Games » New York YankeesJul22
A lot happened in this game, not much of it good, so let’s get started.
“If you have an ‘A’ and ‘B’ game, sooner or later you’ll get caught playing your ‘B’ when you needed your ‘A.’ ”
That was Russ Morman, former Kansas City Royal and current pain in the neck, when asked why he played so intensely in a men’s amateur league. Russ’s point was that you need to play the game hard all the time, first pitch to last. That way, you would never get caught loafing.
Jose Guillen got caught playing his ‘B’ game. I’ve pointed out his tendency to loaf when he doesn’t think he has to run hard. In this game, it bit him like a junkyard dog (Actually, I’ve never met a junkyard dog — for all I know they’re a delight).
In the first inning with two outs, Billy Butler on third and Guillen on second, Wilson Betemit hit a ball into the left field corner. Betemit made the right decision to try for second. You try to stretch singles into doubles when you have two outs. If you stay at first, you’re still two hits away from scoring.
Unfortunately, while Wilson was doing the right thing, Jose wasn’t. He decided to jog home (I’ve seen parade floats moving faster). Betemit was tagged out before Guillen touched home plate. When you’re playing the New York Yankees, you can’t afford to give away runs over dumb stuff like this. I thought part of the problem with Trey Hillman was his acceptance of lazy baseball. I’ve been told by people who know a lot more than me that benching a major leaguer is counterproductive.
I’d give it a shot anyway.
Mike Aviles chose not to tag up at third with one down when Yuniesky Betancourt hit a flare just beyond second. Both Mike and Jose Guillen made mental mistakes in their base running. Mike’s mistake is tolerable, Jose’s isn’t.
It’s a fine line (and I think Mike got on the wrong side of it), but if you don’t think you can tag and score on a pop fly, the rule of thumb is to take a lead. If the ball’s dropped, you can head home. You could see Mike take a lead, start back to the bag, then extend the lead again.
I thought Mike should’ve tagged because Robinson Cano had taken charge of the ball. That meant an infielder going away from home plate (makes for a weak throw) was going to catch the ball instead of an outfielder headed towards home plate (makes for a strong throw). And even if the ball had dropped, the play was so far into the outfield that a fast runner might’ve had time to make it home, even if he was tagging.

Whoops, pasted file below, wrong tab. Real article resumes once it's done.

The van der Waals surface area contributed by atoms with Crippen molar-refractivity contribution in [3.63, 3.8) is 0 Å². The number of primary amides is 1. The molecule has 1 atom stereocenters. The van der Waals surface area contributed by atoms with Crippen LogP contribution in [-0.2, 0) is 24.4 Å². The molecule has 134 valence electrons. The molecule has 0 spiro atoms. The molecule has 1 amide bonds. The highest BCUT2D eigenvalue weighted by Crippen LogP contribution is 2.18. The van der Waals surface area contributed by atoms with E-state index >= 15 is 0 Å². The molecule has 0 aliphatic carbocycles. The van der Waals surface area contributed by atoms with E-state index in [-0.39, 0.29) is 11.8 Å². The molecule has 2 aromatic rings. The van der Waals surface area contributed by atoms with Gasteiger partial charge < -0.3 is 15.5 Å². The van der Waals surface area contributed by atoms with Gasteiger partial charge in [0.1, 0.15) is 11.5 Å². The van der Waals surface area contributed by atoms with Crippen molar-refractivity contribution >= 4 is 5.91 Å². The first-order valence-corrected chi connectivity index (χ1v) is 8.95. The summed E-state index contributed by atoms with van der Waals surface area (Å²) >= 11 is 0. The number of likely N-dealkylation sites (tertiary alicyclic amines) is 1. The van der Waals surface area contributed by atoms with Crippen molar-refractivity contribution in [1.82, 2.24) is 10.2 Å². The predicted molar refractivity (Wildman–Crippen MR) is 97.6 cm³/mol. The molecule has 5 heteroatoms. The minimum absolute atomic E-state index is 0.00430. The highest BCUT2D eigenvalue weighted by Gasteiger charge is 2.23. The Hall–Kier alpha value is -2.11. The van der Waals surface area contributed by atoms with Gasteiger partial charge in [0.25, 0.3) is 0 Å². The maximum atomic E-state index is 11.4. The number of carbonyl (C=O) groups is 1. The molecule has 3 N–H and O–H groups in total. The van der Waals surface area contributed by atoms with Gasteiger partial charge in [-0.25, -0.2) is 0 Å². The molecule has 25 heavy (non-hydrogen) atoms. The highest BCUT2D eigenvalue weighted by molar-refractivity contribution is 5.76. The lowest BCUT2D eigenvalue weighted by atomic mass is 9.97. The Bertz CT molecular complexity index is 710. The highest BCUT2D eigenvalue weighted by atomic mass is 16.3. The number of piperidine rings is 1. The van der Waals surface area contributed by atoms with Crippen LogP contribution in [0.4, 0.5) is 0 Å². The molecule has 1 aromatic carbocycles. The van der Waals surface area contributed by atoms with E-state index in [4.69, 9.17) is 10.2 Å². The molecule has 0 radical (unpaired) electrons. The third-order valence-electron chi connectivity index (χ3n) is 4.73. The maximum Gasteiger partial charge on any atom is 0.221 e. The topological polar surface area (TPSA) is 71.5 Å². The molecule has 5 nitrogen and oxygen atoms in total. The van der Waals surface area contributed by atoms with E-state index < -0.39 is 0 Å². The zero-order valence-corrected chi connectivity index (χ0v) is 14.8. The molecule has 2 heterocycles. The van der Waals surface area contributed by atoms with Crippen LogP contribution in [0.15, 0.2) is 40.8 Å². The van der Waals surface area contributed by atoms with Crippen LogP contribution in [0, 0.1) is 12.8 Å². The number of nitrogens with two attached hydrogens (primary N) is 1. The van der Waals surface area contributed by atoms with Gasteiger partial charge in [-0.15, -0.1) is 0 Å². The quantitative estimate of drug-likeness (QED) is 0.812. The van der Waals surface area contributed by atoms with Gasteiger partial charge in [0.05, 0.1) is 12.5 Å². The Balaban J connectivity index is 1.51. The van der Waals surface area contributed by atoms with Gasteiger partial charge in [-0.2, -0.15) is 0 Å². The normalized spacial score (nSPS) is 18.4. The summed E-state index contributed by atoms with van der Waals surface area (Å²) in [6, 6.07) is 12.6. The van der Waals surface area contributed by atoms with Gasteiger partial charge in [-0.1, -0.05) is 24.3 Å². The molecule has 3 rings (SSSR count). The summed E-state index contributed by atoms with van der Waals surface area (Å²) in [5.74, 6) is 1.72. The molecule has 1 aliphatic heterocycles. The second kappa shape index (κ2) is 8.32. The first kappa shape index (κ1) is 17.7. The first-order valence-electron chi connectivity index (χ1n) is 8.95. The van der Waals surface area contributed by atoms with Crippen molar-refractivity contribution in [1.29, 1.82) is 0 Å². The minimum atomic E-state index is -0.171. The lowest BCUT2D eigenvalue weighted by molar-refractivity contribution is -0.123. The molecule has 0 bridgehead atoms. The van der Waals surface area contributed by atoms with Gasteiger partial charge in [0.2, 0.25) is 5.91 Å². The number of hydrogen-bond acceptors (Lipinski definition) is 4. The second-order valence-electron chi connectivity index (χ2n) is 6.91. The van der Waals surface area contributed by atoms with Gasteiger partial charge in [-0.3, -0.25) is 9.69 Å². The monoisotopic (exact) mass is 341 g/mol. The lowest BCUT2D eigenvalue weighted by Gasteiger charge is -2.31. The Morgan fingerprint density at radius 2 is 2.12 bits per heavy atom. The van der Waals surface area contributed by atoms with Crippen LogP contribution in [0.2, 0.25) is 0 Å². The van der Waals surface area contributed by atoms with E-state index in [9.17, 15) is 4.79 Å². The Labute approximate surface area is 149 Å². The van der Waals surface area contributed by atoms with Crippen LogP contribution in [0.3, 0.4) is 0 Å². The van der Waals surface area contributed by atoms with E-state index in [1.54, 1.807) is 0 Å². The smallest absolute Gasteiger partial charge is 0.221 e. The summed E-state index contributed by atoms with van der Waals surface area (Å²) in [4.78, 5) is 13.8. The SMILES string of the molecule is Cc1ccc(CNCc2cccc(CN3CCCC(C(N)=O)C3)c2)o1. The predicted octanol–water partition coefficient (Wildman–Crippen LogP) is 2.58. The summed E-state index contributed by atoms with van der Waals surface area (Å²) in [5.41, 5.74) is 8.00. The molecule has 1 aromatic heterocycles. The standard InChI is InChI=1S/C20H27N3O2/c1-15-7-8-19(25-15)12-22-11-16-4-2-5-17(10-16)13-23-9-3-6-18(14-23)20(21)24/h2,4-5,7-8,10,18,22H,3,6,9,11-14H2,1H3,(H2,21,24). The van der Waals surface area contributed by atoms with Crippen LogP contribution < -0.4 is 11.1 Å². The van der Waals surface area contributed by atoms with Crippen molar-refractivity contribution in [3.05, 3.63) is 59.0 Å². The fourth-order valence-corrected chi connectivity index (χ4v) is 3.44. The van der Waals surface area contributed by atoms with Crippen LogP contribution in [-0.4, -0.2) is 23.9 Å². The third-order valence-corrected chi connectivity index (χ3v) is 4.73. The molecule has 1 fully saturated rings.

Aviles, who plays hard, made a poor choice. Guillen, who doesn’t, made a worse one.
Podsednik played the ball off the wall extremely well to keep a runner from scoring (and later made a bad play to get eaten up by a line drive), Jason Kendall blocked a tough pitch in the dirt to keep a runner out of scoring position, Yuniesky had two difficult plays at short, and Billy Butler made an athletic play at first to grab a ball with his bare hand.
That was only necessary because he couldn’t make his mind up about fielding a bunt or covering the bag. Butler’s indecision hung the pitcher out to dry: if Billy fields the ball, the pitcher has to keep going to first. This was a first, but Billy broke even with an outstanding physical play and a mental mistake at the same time (actually, a lot of physically outstanding plays happen because someone made a mental mistake first.)
Fixing a hole
As I’ve said before, Rick Ankiel has a hole in his swing. (That’s a little unfair because ALL hitters have holes in their swings. The question: how big is the hole?)
Nobody covers the entire plate, at least not for long. Pitchers are looking for clues to the hole in a batter’s swing: a tall bat indicates a hitter with a loop in his swing (he has to drop the bat head to hit) and that hitter might have trouble with a high pitch. A flat bat indicates a hitter that might have trouble with a low pitch (he can get it, but because he doesn’t golf the ball, won’t lift it as often). A hitter with a closed stance has trouble with the pitch inside, a hitter with an open stance has trouble with the pitch away.
Rick has a tall bat and is “wrapped” (his hands are behind his shoulder). This usually means the hitter has a longer path to the ball and can be attacked up and in. You can see pitchers go after Ankiel hard up and in and then, once he tries to speed up to cover that hole, soft low and away.
This is not some special formula. This is how you pitch about everybody in some variation. It’s simply that right now the holes in Ankiel’s swing are more noticeable. (On the other hand, the last two times I wrote about the holes in his swing, Rick went out and ripped the ball. Pitchers make mistakes and that’s where Ankiel’s getting his hits: balls left out over the plate that are neither up and in or low and away. Here’s hoping he does it again.)
Nevertheless, I wondered whether Mitch Maier would be used in a key RBI situation in the eighth. He wasn’t and Ankiel struck out for the third straight time.